Why brands in India should get desperate for the vernacular

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According to YouTube data, more than 90% of content consumed is in regional languages and not English. When coupled with the estimation that the next 200 million new e-commerce customers are likely to be from ‘Bharat’, the case for a lingua-cultural reboot of brand communication is surely live.

In pre-liberalisation India, most urban brands preferred English, as the consumption classes were chronic readers of English dailies and magazines. While typecast regional brands stuck to the home tongues and chose customised media to fulfill their ambitions; this pattern continued in the early decades of television as well.

Shivaji Dasgupta

Regional versions of national content were, at best, clinical translations or dubbed for felicity in comprehension and not much else. To aid this unilateral view, most leaders in both Marketing and Advertising, especially manning pedigreed brands, were English medium products influenced by Western mores. Thus, this parallel track of content creation continued unabated, even as audience profiles moved on.

The real game changers in the first wave of genuine regionalisation were Piyush Pandey and his proteges from Ogilvy, who instigated the Hindi revolution in ad film creation. Suddenly, metro centric entities like Cadbury’s and Asian Paints curated cinema quality advertising outcomes and the purported inverse relationship between premium Ness and vernacular was systematically busted. Thankfully, Pan Indian advertising ideas were now conceived in Hindi, with nuances of indigenous society amplified, and this became the inspirational pattern.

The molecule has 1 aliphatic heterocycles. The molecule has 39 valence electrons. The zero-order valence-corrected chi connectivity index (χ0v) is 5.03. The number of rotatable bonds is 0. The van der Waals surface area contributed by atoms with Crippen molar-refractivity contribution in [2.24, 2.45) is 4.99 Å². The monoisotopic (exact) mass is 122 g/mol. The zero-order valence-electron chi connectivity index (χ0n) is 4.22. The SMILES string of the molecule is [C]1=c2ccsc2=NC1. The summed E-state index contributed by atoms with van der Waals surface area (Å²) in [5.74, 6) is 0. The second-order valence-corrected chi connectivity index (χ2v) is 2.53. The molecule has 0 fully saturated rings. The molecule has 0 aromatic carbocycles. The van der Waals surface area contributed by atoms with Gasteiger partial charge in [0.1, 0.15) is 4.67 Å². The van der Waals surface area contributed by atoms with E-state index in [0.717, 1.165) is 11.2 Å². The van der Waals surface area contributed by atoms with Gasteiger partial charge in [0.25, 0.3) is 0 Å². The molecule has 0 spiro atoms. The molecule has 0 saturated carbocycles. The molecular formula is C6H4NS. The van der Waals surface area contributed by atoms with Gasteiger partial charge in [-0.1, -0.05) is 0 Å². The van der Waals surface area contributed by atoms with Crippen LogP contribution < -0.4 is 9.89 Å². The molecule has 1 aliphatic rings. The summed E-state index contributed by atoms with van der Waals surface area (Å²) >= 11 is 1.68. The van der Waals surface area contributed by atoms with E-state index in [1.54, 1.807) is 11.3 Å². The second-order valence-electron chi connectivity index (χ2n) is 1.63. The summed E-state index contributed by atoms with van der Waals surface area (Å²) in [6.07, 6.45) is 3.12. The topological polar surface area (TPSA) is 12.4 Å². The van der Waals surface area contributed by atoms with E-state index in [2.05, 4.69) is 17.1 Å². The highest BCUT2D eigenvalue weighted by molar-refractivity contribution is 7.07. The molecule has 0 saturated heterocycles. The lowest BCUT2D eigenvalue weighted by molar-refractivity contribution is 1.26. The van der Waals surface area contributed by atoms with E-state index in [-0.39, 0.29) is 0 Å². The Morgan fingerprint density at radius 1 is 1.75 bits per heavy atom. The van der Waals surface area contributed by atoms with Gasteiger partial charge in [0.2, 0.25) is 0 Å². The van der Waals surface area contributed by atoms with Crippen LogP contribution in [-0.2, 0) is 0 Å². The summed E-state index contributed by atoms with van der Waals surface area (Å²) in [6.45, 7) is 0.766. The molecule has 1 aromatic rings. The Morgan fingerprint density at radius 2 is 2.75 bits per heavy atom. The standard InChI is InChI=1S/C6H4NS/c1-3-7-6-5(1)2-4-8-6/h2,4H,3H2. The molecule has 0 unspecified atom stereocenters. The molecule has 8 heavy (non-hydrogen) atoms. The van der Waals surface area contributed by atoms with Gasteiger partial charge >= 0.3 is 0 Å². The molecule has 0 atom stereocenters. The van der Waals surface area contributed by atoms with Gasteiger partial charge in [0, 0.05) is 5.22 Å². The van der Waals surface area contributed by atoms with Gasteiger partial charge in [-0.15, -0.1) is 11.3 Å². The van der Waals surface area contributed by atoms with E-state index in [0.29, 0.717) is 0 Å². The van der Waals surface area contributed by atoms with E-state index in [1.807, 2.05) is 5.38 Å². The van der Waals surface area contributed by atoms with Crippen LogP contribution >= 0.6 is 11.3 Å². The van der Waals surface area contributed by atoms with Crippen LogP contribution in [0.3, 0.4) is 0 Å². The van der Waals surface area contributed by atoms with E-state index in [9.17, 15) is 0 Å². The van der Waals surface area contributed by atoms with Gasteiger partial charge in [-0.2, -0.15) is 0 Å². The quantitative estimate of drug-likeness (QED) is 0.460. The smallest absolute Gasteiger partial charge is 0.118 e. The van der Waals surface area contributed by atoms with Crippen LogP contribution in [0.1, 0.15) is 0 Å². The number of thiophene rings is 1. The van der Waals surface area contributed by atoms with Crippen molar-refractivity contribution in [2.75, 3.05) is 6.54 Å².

However, in 2022, we are stuck in the First Wave, as even in the wake of the digital evolution, both commerce and content, brands have scarcely woken up to the vernacular imperatives. Already India has more internet users in non-metros than metros, where transactional data points suggest a rapid increase in penetration, exposure and purchasing power.

Notably, this new age ‘Bharat’ customer is being pampered lovingly by empathetic content creators, from OTT to Big screen to even YouTube and the many TikTok clones. South Indian original content is reportedly outsmarting Bollywood in both business and influence and there has been genuine development in production values across states, further cementing the regional self-confidence.

Brand audiences must be separated by dominant cultural identities- whether universal, Pan-Indian or plainly local. On a foundation of a sound value proposition, bottom-up communication must be created across media including social, possibly enlisting the appropriate influencers, whether micro or macro.

The beauty of the present age is low-cost high-quality audio-visual content, which is eminently scalable and that must succeed the one size fits all umbrella approach. Measurability across the funnel will help us constantly finetune the Ideal Customer Profile (ICP), and also help us identify innovative metrics for campaign evaluation, beyond salience and conversions.

On the 75th year of independence this is a valuable evolution in meaningful identity, one that communicators must sincerely embrace. Here’s to the new wave of ‘V-First’ communication agencies, putting vivacious vernacular way above comfortable conformity.

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